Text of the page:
A higher score indicates a stricter response (i.e. 100 = strictest response). If policies vary at the subnational level, the index is shown as the response level of the strictest sub-region.

It’s important to note that this index simply records the strictness of government policies. It does not measure or imply the appropriateness or effectiveness of a country’s response. A higher score does not necessarily mean that a country’s response is ‘better’ than others lower on the index.

School and workplace closures

In this section

Schools closures

This interactive chart maps government policies on school closures.

Note that there may be sub-national or regional differences in policies on school closures. The policy categories shown may not apply at all sub-national levels. A country is coded as ‘required closures’ if at least some sub-national regions have required closures.

Workplaces closures

This interactive chart maps government policies on workplaces closures.

Cancellation of public events and gatherings

In this section

Cancellation of public events

This interactive chart maps government policies on the cancellation of public events.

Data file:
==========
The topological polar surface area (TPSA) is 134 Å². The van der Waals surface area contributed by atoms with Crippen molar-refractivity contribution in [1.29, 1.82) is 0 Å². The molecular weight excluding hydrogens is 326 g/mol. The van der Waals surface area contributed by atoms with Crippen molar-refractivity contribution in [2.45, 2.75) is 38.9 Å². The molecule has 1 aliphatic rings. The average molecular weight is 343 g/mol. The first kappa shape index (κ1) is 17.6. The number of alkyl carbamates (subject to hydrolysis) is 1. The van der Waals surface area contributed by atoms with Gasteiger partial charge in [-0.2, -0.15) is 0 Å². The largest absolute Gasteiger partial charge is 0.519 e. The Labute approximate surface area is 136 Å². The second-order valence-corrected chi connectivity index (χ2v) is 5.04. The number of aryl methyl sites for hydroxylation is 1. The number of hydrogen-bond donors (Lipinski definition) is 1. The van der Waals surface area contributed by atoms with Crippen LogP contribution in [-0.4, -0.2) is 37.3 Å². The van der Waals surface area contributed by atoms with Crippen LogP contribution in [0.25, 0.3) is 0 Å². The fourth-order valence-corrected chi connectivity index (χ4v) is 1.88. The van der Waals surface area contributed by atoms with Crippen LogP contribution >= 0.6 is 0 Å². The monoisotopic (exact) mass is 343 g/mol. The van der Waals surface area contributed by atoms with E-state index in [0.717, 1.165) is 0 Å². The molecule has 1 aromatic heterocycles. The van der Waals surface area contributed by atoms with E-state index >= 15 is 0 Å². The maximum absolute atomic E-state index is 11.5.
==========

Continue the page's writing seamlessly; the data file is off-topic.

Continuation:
Restrictions on public gatherings

This interactive chart maps government policies on restrictions on public gatherings.

Countries are grouped into five categories:

  • No restrictions
  • Restrictions on very large gatherings (the limit is above 1000 people)
  • Restrictions on gatherings between 100 to 1000 people
  • Restrictions on gatherings between 10 to 100 people
  • Restrictions on gatherings of less than 10 people

Stay-at-home restrictions

This interactive chart maps government policies on stay-at-home requirements or household lockdowns.

Countries are grouped into four categories:

  • No measures
  • Recommended not to leave the house
  • Required to not leave the house with exceptions for daily exercise, grocery shopping, and ‘essential’ trips
  • Required to not leave the house with minimal exceptions (e.g. allowed to leave only once every few days, or only one person can leave at a time, etc.)

Face coverings

This interactive chart maps government policies on the use of face coverings outside-of-the-home.

Countries are grouped into five categories:

  • No policy